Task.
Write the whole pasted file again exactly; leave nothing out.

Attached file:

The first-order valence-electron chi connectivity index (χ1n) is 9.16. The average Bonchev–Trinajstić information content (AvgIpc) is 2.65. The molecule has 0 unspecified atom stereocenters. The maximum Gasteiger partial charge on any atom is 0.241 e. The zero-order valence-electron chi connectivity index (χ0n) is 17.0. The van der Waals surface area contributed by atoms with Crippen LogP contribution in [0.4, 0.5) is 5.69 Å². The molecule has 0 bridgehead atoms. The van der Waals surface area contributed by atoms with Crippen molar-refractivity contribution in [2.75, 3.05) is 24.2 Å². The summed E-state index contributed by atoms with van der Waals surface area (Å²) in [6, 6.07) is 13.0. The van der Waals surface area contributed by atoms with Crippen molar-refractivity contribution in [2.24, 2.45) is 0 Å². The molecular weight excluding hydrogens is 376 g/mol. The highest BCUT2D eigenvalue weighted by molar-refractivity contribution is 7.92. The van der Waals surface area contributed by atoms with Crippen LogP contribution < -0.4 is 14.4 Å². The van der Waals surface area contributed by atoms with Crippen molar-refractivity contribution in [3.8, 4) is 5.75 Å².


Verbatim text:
The first-order valence-electron chi connectivity index (χ1n) is 9.16. The average Bonchev–Trinajstić information content (AvgIpc) is 2.65. The molecule has 0 unspecified atom stereocenters. The maximum Gasteiger partial charge on any atom is 0.241 e. The zero-order valence-electron chi connectivity index (χ0n) is 17.0. The van der Waals surface area contributed by atoms with Crippen LogP contribution in [0.4, 0.5) is 5.69 Å². The molecule has 0 bridgehead atoms. The van der Waals surface area contributed by atoms with Crippen molar-refractivity contribution in [2.75, 3.05) is 24.2 Å². The summed E-state index contributed by atoms with van der Waals surface area (Å²) in [6, 6.07) is 13.0. The van der Waals surface area contributed by atoms with Crippen molar-refractivity contribution in [2.24, 2.45) is 0 Å². The molecular weight excluding hydrogens is 376 g/mol. The highest BCUT2D eigenvalue weighted by molar-refractivity contribution is 7.92. The van der Waals surface area contributed by atoms with Crippen LogP contribution < -0.4 is 14.4 Å². The van der Waals surface area contributed by atoms with Crippen molar-refractivity contribution in [3.8, 4) is 5.75 Å².